An antenna in electronics (aerial in British English) is an arrangement of conductors designed to radiate an electromagnetic field in response to an applied alternating electromotive force (EMF) and the associated alternating electric current.
There are two basically different types of antenna. One type couples to the electric field of an electromagnetic wave. It's usually a length of wire in which an electric charge moves back and forth. The other type couples to the magnetic field of an electromagnetic wave. It is usually a coil or loop of wire forming an electromagnet.
By adding additional conducting rods or coils, called "elements", and varying their length, spacing and layout, one can make an antenna with different properties as required. Typically, antennae are designed to operate at a specific frequency and to either radiate or receive.
The vast majority of antennae are simple vertical rods, which are inexpensive, and both radiate and receive from all points of the compass with equal efficiency. One crucial limitation of this type is that it does not radiate or receive very well in the direction in which the wire points. This is called the antenna blind cone.
Theoretically, arrays of microscopic antennae could be designed, capable of converting light, which is of course an electromagnetic wave, and other ambient radio waves, into usable electricity. Where standard photovoltaic cells reach no more than 25% efficiency, this technique could convert virtually all frequencies, including infrared and ultraviolet.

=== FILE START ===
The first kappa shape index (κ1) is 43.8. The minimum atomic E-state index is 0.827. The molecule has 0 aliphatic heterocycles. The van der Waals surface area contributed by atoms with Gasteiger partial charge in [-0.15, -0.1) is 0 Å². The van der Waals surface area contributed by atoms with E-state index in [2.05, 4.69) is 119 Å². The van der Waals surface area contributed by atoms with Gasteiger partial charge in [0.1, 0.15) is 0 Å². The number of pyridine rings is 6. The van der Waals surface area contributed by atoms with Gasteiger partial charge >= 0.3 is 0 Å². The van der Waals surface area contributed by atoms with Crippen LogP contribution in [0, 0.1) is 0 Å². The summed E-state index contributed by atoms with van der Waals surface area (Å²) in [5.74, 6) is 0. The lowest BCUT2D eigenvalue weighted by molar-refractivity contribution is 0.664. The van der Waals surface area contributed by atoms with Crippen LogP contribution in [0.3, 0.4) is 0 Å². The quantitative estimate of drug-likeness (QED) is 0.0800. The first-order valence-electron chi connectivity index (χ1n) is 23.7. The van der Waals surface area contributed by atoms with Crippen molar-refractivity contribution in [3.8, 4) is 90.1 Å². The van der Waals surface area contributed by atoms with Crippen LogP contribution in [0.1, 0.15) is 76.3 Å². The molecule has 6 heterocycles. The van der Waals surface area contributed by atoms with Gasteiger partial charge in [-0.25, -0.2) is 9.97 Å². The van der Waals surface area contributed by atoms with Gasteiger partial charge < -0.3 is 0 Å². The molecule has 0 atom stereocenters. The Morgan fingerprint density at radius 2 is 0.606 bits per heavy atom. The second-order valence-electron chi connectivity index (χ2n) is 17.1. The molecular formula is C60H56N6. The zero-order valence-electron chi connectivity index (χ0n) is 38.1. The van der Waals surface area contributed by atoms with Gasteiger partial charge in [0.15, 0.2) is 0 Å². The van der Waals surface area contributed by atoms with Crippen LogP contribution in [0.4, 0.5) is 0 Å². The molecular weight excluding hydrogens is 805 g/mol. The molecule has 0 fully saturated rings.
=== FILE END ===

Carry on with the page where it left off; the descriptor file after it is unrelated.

A dielectric resonator is a variation on the conventional antenna in which an insulator with a large dielectric constant is used to modify the electromagnetic field. It is claimed that the dielectric contains the antenna's near field and therefore prevents it from interfering with other nearby antennas or circuits, making it suitable for miniature equipment such as mobile phones. This idea is (in 2003) being developed by the British company Antenova, whose headquarters building is punningly named "Far Field House".
For computers, it's used the de facto standard Mcx cable.